MotherMother - Salaspils Memorial Ensemble


This image of one of the stone sculptures, Mother, has been selected for Shutter Hub's OPEN 2018 Exibition.

I have visited many war memorials around the world but have seen nothing on this scale. Being there alone with the heartbeat constantly booming is quite daunting. It creates an atmosphere provoking thoughts of what this camp meant to those imprisoned and in many cases dying there.




My Project 28 Experiences. Number One - Boston

29 August 18

Posted at 8:49

My Project 28 Experiences is a series of blog posts recounting my impressions of the towns I visited for the project. Anecdote, opinion and comment, sharing my personal journeys. I hope you find them of interest.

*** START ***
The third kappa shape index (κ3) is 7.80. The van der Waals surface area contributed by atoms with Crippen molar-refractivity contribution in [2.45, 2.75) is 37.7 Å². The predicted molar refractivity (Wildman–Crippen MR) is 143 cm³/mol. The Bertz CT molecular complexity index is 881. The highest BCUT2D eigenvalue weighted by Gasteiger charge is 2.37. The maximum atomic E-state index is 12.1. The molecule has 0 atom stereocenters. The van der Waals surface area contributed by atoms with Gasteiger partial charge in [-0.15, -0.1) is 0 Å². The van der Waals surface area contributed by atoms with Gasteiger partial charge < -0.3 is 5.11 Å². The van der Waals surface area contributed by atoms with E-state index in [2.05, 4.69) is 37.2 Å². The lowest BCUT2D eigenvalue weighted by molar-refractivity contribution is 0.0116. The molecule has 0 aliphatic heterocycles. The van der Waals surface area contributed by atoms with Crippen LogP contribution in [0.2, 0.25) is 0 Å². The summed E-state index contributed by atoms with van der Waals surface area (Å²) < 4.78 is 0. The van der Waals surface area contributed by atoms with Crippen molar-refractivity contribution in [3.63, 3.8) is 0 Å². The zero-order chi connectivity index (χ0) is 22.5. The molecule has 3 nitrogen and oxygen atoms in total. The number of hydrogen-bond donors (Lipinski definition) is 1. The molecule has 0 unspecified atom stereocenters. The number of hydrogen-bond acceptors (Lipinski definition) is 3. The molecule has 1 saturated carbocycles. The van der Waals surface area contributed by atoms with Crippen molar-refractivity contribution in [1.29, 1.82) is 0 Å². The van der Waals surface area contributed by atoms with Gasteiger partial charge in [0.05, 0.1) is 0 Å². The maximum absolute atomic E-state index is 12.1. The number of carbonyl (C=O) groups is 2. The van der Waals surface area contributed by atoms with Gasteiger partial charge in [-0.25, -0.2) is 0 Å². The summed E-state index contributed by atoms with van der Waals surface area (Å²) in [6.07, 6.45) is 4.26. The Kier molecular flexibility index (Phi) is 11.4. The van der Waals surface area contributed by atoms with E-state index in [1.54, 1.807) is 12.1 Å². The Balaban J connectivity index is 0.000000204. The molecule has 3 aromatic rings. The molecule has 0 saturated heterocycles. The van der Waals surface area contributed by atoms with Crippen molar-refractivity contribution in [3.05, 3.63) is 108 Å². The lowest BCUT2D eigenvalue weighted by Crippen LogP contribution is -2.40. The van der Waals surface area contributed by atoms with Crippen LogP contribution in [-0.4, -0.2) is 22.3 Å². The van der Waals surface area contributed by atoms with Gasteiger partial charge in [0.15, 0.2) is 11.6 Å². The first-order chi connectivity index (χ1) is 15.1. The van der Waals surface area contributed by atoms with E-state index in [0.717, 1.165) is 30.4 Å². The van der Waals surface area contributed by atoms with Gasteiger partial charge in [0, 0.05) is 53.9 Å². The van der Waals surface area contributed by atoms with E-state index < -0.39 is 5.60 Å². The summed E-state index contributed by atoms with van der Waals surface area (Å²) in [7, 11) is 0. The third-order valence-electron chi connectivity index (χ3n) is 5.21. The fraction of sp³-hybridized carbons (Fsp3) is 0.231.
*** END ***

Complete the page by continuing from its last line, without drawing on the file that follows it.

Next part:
On 10th August 2016 I made the first of the eleven journeys that would be required to travel to all twenty-eight states

Boston 116 miles north of London and just 80 miles north of my home but this would be my first visit. I travelled by car. On route it was clear that local industries are food production, both agriculture and food processing factories. Arriving in the market square, dominated by St Botolph’s Church known as the Stump, the town appeared to be a typical English market town. Soon after arriving I climbed the 209 steps of the Stump’s tower and set a precedent repeated in many towns throughout my journeys of climbing towers to capture aerial images and to familiarise myself with the town layout.

Boston Market Square and the StumpSt Botolphs and the Market Square